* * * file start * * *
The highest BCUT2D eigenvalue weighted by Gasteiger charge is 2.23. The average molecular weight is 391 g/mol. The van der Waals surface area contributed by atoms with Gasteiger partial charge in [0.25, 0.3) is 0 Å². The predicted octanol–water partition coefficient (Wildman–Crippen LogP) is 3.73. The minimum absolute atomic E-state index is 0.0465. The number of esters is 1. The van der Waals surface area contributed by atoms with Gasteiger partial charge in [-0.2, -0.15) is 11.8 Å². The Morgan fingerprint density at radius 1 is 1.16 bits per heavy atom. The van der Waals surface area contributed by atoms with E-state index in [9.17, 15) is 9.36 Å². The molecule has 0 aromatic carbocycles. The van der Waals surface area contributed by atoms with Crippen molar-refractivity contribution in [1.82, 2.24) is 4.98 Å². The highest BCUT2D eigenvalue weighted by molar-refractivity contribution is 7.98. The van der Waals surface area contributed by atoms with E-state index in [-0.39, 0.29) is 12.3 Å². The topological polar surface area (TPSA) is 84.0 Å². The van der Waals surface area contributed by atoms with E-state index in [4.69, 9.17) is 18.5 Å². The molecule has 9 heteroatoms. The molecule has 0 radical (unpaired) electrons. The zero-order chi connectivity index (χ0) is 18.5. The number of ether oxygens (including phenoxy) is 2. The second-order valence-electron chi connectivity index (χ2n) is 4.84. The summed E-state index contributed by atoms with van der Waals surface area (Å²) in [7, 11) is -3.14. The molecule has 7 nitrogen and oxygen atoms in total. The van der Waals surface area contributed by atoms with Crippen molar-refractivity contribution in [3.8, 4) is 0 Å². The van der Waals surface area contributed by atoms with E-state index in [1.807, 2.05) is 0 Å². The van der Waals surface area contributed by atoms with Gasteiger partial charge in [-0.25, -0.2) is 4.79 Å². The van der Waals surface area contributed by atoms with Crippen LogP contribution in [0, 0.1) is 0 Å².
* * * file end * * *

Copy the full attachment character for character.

The highest BCUT2D eigenvalue weighted by Gasteiger charge is 2.23. The average molecular weight is 391 g/mol. The van der Waals surface area contributed by atoms with Gasteiger partial charge in [0.25, 0.3) is 0 Å². The predicted octanol–water partition coefficient (Wildman–Crippen LogP) is 3.73. The minimum absolute atomic E-state index is 0.0465. The number of esters is 1. The van der Waals surface area contributed by atoms with Gasteiger partial charge in [-0.2, -0.15) is 11.8 Å². The Morgan fingerprint density at radius 1 is 1.16 bits per heavy atom. The van der Waals surface area contributed by atoms with E-state index in [9.17, 15) is 9.36 Å². The molecule has 0 aromatic carbocycles. The van der Waals surface area contributed by atoms with Crippen molar-refractivity contribution in [1.82, 2.24) is 4.98 Å². The highest BCUT2D eigenvalue weighted by molar-refractivity contribution is 7.98. The van der Waals surface area contributed by atoms with E-state index in [-0.39, 0.29) is 12.3 Å². The topological polar surface area (TPSA) is 84.0 Å². The van der Waals surface area contributed by atoms with E-state index in [4.69, 9.17) is 18.5 Å². The molecule has 9 heteroatoms. The molecule has 0 radical (unpaired) electrons. The zero-order chi connectivity index (χ0) is 18.5. The number of ether oxygens (including phenoxy) is 2. The second-order valence-electron chi connectivity index (χ2n) is 4.84. The summed E-state index contributed by atoms with van der Waals surface area (Å²) in [7, 11) is -3.14. The molecule has 7 nitrogen and oxygen atoms in total. The van der Waals surface area contributed by atoms with Crippen molar-refractivity contribution in [3.8, 4) is 0 Å². The van der Waals surface area contributed by atoms with E-state index in [1.807, 2.05) is 0 Å². The van der Waals surface area contributed by atoms with Gasteiger partial charge in [-0.25, -0.2) is 4.79 Å². The van der Waals surface area contributed by atoms with Crippen LogP contribution in [0, 0.1) is 0 Å².